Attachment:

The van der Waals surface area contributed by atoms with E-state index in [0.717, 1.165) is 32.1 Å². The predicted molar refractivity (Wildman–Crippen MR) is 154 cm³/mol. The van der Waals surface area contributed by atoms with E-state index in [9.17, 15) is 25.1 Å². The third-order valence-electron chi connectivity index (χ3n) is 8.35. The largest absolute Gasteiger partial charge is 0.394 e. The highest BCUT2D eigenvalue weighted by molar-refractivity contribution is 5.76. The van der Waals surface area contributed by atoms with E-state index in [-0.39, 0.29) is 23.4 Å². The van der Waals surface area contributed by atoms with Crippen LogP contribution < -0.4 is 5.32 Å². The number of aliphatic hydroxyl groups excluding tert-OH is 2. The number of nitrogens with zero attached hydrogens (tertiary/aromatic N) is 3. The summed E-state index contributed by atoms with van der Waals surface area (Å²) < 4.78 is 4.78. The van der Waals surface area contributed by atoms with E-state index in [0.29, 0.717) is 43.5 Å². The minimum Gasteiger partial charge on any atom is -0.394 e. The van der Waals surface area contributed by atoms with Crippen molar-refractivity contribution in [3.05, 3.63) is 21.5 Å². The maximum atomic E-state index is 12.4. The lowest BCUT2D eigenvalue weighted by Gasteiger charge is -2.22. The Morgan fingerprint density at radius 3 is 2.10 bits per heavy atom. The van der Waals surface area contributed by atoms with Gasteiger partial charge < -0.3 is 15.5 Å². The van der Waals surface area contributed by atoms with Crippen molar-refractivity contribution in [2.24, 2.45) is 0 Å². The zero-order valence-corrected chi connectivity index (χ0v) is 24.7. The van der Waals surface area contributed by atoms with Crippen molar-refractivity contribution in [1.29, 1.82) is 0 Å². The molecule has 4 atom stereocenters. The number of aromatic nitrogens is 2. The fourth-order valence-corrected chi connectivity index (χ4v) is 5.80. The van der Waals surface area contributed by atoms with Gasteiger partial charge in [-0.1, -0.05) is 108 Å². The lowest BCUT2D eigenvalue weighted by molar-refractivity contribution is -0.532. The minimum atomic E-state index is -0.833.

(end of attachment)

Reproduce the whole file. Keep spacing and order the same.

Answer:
The van der Waals surface area contributed by atoms with E-state index in [0.717, 1.165) is 32.1 Å². The predicted molar refractivity (Wildman–Crippen MR) is 154 cm³/mol. The van der Waals surface area contributed by atoms with E-state index in [9.17, 15) is 25.1 Å². The third-order valence-electron chi connectivity index (χ3n) is 8.35. The largest absolute Gasteiger partial charge is 0.394 e. The highest BCUT2D eigenvalue weighted by molar-refractivity contribution is 5.76. The van der Waals surface area contributed by atoms with E-state index in [-0.39, 0.29) is 23.4 Å². The van der Waals surface area contributed by atoms with Crippen LogP contribution < -0.4 is 5.32 Å². The number of aliphatic hydroxyl groups excluding tert-OH is 2. The number of nitrogens with zero attached hydrogens (tertiary/aromatic N) is 3. The summed E-state index contributed by atoms with van der Waals surface area (Å²) < 4.78 is 4.78. The van der Waals surface area contributed by atoms with E-state index in [0.29, 0.717) is 43.5 Å². The minimum Gasteiger partial charge on any atom is -0.394 e. The van der Waals surface area contributed by atoms with Crippen molar-refractivity contribution in [3.05, 3.63) is 21.5 Å². The maximum atomic E-state index is 12.4. The lowest BCUT2D eigenvalue weighted by Gasteiger charge is -2.22. The Morgan fingerprint density at radius 3 is 2.10 bits per heavy atom. The van der Waals surface area contributed by atoms with Gasteiger partial charge < -0.3 is 15.5 Å². The van der Waals surface area contributed by atoms with Crippen molar-refractivity contribution in [2.24, 2.45) is 0 Å². The zero-order valence-corrected chi connectivity index (χ0v) is 24.7. The van der Waals surface area contributed by atoms with Crippen molar-refractivity contribution in [1.29, 1.82) is 0 Å². The molecule has 4 atom stereocenters. The number of aromatic nitrogens is 2. The fourth-order valence-corrected chi connectivity index (χ4v) is 5.80. The van der Waals surface area contributed by atoms with Gasteiger partial charge in [-0.1, -0.05) is 108 Å². The lowest BCUT2D eigenvalue weighted by molar-refractivity contribution is -0.532. The minimum atomic E-state index is -0.833.